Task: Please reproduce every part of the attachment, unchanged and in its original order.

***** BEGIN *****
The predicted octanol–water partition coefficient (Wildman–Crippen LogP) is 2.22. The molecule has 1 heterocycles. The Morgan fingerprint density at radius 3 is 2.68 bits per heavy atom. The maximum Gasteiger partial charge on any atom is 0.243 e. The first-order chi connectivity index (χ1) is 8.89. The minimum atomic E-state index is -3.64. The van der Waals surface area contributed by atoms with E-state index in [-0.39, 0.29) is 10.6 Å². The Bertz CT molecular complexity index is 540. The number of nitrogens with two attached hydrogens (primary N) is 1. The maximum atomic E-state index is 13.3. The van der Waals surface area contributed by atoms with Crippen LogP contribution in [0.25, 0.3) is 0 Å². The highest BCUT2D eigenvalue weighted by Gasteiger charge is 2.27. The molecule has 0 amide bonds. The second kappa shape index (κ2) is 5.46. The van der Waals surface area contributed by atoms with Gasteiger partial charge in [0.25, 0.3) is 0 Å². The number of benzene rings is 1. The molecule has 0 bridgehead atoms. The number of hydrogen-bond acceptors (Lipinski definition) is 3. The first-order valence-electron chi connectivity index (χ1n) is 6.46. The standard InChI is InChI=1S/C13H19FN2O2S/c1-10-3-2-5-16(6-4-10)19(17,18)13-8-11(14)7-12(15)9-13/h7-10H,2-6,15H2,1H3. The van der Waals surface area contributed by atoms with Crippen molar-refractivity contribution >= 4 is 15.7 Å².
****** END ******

The predicted octanol–water partition coefficient (Wildman–Crippen LogP) is 2.22. The molecule has 1 heterocycles. The Morgan fingerprint density at radius 3 is 2.68 bits per heavy atom. The maximum Gasteiger partial charge on any atom is 0.243 e. The first-order chi connectivity index (χ1) is 8.89. The minimum atomic E-state index is -3.64. The van der Waals surface area contributed by atoms with E-state index in [-0.39, 0.29) is 10.6 Å². The Bertz CT molecular complexity index is 540. The number of nitrogens with two attached hydrogens (primary N) is 1. The maximum atomic E-state index is 13.3. The van der Waals surface area contributed by atoms with Crippen LogP contribution in [0.25, 0.3) is 0 Å². The highest BCUT2D eigenvalue weighted by Gasteiger charge is 2.27. The molecule has 0 amide bonds. The second kappa shape index (κ2) is 5.46. The van der Waals surface area contributed by atoms with Gasteiger partial charge in [0.25, 0.3) is 0 Å². The number of benzene rings is 1. The molecule has 0 bridgehead atoms. The number of hydrogen-bond acceptors (Lipinski definition) is 3. The first-order valence-electron chi connectivity index (χ1n) is 6.46. The standard InChI is InChI=1S/C13H19FN2O2S/c1-10-3-2-5-16(6-4-10)19(17,18)13-8-11(14)7-12(15)9-13/h7-10H,2-6,15H2,1H3. The van der Waals surface area contributed by atoms with Crippen molar-refractivity contribution >= 4 is 15.7 Å².